Study Says Equipment Shipments Will be Down, Opportunity for Printers
Press release from the issuing company
GATF’s Annual Technology Forecast Released at Tech Alert Conference
Pittsburgh, Pa., February 19, 2002 — "We expect the total value of printing equipment shipments in 2001 to be 7.5 percent lower than in 2000," writes Regis J. Delmontagne, president, NPES The Association for Suppliers of Printing, Publishing and Converting Technologies, in the 2002 GATF Technology Forecast. This translates into "It’s a buyer’s market and now is the time to buy that new press" according to Ray Prince, senior technical consultant for the Graphic Arts Technical Foundation (GATF), who presented a summary of the new publication at GATF’s recent Tech Alert conference.
One of GATF’s most popular publications, the annual Technology Forecast helps readers identify trends that will affect specific business segments and adapt to survive the next five or ten years. It draws from many sources to provide a comprehensive yet concise range of perspectives on industry and technology trends for the coming year. Not only GATF staff, but also association executives, industry experts, and educators have contributed 69 articles to this year’s Technology Forecast—the largest in its 20-year history.
Divided into three sections, the first section examines the industry on a macro level. In this section, experts at PIA, NAPL, NPES and elsewhere contributed articles on economic trends—all foretelling an economic rebound for the industry in 2002. The wide-ranging coverage of printing markets alerts readers to what is on the horizon in digital, quick, catalog, newspaper, magazine, book, packaging, and finishing and postpress markets. Status reports on e-commerce and international markets (Canada, Latin America, and Europe) are also included.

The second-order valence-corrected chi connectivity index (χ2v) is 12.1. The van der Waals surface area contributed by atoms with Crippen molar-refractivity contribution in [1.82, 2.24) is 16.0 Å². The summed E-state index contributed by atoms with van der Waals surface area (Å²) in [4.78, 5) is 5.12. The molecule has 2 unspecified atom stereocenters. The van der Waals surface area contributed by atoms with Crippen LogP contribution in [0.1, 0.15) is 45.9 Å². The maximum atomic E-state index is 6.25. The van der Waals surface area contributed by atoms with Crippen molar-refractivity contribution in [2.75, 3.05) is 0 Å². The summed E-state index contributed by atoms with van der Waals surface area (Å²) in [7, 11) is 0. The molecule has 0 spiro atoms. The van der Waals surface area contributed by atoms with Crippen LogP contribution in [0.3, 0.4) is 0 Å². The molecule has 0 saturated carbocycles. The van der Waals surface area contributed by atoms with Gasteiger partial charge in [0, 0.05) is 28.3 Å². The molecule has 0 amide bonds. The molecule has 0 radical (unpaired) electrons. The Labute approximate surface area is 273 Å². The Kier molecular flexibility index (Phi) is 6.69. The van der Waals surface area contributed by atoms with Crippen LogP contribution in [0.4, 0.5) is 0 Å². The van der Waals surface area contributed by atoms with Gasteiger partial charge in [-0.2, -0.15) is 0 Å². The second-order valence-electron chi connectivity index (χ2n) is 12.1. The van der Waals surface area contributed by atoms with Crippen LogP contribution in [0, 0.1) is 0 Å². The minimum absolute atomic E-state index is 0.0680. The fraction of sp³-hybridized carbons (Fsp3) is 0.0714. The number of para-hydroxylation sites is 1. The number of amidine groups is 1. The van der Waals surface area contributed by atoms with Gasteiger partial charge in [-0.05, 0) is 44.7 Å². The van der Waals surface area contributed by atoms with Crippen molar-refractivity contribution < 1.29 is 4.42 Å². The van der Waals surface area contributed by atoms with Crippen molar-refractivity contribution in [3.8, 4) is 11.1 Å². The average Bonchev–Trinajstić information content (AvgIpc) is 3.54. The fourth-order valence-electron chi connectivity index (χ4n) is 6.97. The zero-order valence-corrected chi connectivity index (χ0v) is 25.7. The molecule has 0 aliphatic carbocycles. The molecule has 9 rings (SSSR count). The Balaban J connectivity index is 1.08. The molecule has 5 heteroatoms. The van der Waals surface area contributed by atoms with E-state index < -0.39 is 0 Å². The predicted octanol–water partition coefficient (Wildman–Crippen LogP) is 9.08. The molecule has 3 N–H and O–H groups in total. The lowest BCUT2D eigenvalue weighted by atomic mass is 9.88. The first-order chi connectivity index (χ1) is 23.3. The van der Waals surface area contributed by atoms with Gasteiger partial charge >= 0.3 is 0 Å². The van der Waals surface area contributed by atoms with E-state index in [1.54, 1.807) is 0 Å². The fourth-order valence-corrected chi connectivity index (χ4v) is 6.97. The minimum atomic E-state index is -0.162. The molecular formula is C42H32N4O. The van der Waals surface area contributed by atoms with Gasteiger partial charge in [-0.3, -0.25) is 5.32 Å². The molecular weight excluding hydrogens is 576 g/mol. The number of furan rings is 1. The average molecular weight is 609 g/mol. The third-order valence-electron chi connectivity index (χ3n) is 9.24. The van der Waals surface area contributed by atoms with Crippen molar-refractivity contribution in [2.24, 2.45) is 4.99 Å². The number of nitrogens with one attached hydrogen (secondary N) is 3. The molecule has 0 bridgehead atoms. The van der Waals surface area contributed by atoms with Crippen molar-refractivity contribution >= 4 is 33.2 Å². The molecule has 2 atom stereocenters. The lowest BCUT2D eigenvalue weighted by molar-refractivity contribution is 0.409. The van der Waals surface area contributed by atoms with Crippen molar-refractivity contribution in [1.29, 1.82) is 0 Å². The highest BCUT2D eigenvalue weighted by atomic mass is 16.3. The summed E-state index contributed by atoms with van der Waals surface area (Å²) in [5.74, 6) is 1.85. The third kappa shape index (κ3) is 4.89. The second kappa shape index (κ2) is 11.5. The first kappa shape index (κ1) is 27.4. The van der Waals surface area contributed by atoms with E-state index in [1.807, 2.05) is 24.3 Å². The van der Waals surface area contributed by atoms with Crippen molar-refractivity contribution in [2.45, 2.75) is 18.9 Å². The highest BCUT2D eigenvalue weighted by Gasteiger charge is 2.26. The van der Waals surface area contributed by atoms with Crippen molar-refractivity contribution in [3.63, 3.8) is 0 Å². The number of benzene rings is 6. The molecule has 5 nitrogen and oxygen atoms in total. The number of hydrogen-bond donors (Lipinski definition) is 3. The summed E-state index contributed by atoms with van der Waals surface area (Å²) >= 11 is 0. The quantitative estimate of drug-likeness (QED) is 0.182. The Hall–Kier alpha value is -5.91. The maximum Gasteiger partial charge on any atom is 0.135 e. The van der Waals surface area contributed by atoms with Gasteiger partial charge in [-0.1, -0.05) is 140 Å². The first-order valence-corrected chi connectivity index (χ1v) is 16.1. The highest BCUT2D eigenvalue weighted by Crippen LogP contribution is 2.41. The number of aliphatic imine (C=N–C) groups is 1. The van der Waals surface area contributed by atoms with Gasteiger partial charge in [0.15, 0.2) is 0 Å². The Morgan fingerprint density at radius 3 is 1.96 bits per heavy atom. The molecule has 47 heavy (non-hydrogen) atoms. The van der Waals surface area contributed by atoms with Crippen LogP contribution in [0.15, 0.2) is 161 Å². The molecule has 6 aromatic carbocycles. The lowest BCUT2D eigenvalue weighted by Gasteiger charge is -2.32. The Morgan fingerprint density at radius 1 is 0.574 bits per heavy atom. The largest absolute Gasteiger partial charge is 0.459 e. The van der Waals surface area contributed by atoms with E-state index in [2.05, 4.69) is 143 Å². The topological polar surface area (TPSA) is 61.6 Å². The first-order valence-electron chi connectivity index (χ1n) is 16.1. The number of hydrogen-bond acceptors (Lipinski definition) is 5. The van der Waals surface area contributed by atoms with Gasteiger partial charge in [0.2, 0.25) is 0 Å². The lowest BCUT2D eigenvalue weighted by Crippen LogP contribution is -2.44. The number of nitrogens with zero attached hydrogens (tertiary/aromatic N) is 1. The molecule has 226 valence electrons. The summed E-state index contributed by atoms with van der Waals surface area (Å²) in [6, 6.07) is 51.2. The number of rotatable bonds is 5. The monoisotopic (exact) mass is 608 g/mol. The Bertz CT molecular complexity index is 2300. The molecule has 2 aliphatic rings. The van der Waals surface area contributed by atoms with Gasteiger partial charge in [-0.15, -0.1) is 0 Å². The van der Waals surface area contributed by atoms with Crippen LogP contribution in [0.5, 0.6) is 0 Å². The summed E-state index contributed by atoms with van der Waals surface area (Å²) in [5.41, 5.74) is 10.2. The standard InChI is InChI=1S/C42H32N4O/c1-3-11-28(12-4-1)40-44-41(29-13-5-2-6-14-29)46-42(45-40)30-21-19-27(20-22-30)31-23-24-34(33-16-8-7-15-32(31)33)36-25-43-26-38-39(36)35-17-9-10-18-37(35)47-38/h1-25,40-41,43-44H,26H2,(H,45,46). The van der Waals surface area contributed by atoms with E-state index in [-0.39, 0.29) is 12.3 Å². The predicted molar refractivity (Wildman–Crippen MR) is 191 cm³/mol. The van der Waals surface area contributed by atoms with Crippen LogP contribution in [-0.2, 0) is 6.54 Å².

The second section, The Print Production Process, updates readers on more specific issues. The section includes 14 articles on prepress operations and digital issues; eight articles on print and press processes; three on postpress; and three on supplies and materials.
The last section, Supporting the Process, covers education and training, standards and specifications, and environmental issues. In this section, Larry Kroll, vice president, consulting & training, Print Media Academy, Heidelberg USA, writes, "Buying new equipment must be coupled with education of employees."
That users are not fully benefiting from the advanced technology offered is a theme that runs throughout the publication. "It isn’t enough to buy a press that’s 25 percent more productive if you’re going to settle for a 10 percent gain. That shortfall is almost entirely missed profits," says Delmontagne in his article. Ken Lowden, marketing and industry relations manager, DuPont Imaging Technologies, echoes, "Regardless which proofing technology you choose, the accuracy, consistency, and calibration of the device is still important, unless of course ‘good enough’ is the buying parameter." Such commentaries may also provide readers of the Technology Forecast with new perspectives on their operations.
A valuable summary of the year to come, a complimentary copy of the 2002 GATF Technology Forecast has been mailed to the primary representative at each GATF/PIA member company. Other printers, publishers, designers, and graphic communications professionals are urged to seek out this 120-page, must-read report. It is available for $199 ($99 for GATF/PIA members) plus shipping. Indicate Order No. 480421. Orders may be placed by contacting GATF by phone at 800/662-3916 (U.S. and Canada) or 412/741-5733 (all other countries); fax at 412/741-0609; or online from the GAIN Bookstore. Mail orders to GATF Products, P.O. Box 1020, Sewickley, PA 15143-1020.
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